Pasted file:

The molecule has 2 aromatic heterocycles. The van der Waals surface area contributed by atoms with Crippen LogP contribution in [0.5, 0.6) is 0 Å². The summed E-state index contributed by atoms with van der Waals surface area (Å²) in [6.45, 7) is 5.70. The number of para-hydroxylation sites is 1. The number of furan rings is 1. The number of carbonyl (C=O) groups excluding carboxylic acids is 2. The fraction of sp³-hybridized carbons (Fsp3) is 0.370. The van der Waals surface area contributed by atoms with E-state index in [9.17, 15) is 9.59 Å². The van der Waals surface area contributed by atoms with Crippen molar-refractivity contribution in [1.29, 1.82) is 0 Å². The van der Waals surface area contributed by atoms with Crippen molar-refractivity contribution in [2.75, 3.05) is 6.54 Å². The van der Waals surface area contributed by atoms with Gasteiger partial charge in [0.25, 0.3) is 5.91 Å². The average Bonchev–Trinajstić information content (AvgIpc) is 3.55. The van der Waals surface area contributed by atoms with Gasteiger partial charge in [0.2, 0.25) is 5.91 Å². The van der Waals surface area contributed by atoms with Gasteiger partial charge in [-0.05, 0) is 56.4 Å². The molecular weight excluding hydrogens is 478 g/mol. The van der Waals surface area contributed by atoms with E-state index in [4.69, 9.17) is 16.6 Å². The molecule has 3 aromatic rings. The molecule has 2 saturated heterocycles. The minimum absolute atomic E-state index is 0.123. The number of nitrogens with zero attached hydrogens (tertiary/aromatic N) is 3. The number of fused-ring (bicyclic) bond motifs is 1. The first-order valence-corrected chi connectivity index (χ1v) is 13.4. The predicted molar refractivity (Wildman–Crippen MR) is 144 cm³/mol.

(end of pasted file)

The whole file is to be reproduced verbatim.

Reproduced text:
The molecule has 2 aromatic heterocycles. The van der Waals surface area contributed by atoms with Crippen LogP contribution in [0.5, 0.6) is 0 Å². The summed E-state index contributed by atoms with van der Waals surface area (Å²) in [6.45, 7) is 5.70. The number of para-hydroxylation sites is 1. The number of furan rings is 1. The number of carbonyl (C=O) groups excluding carboxylic acids is 2. The fraction of sp³-hybridized carbons (Fsp3) is 0.370. The van der Waals surface area contributed by atoms with E-state index in [9.17, 15) is 9.59 Å². The van der Waals surface area contributed by atoms with Crippen molar-refractivity contribution in [1.29, 1.82) is 0 Å². The van der Waals surface area contributed by atoms with Crippen molar-refractivity contribution in [2.75, 3.05) is 6.54 Å². The van der Waals surface area contributed by atoms with Gasteiger partial charge in [0.25, 0.3) is 5.91 Å². The average Bonchev–Trinajstić information content (AvgIpc) is 3.55. The van der Waals surface area contributed by atoms with Gasteiger partial charge in [0.2, 0.25) is 5.91 Å². The van der Waals surface area contributed by atoms with Gasteiger partial charge in [-0.05, 0) is 56.4 Å². The molecular weight excluding hydrogens is 478 g/mol. The van der Waals surface area contributed by atoms with E-state index in [4.69, 9.17) is 16.6 Å². The molecule has 3 aromatic rings. The molecule has 2 saturated heterocycles. The minimum absolute atomic E-state index is 0.123. The number of nitrogens with zero attached hydrogens (tertiary/aromatic N) is 3. The number of fused-ring (bicyclic) bond motifs is 1. The first-order valence-corrected chi connectivity index (χ1v) is 13.4. The predicted molar refractivity (Wildman–Crippen MR) is 144 cm³/mol.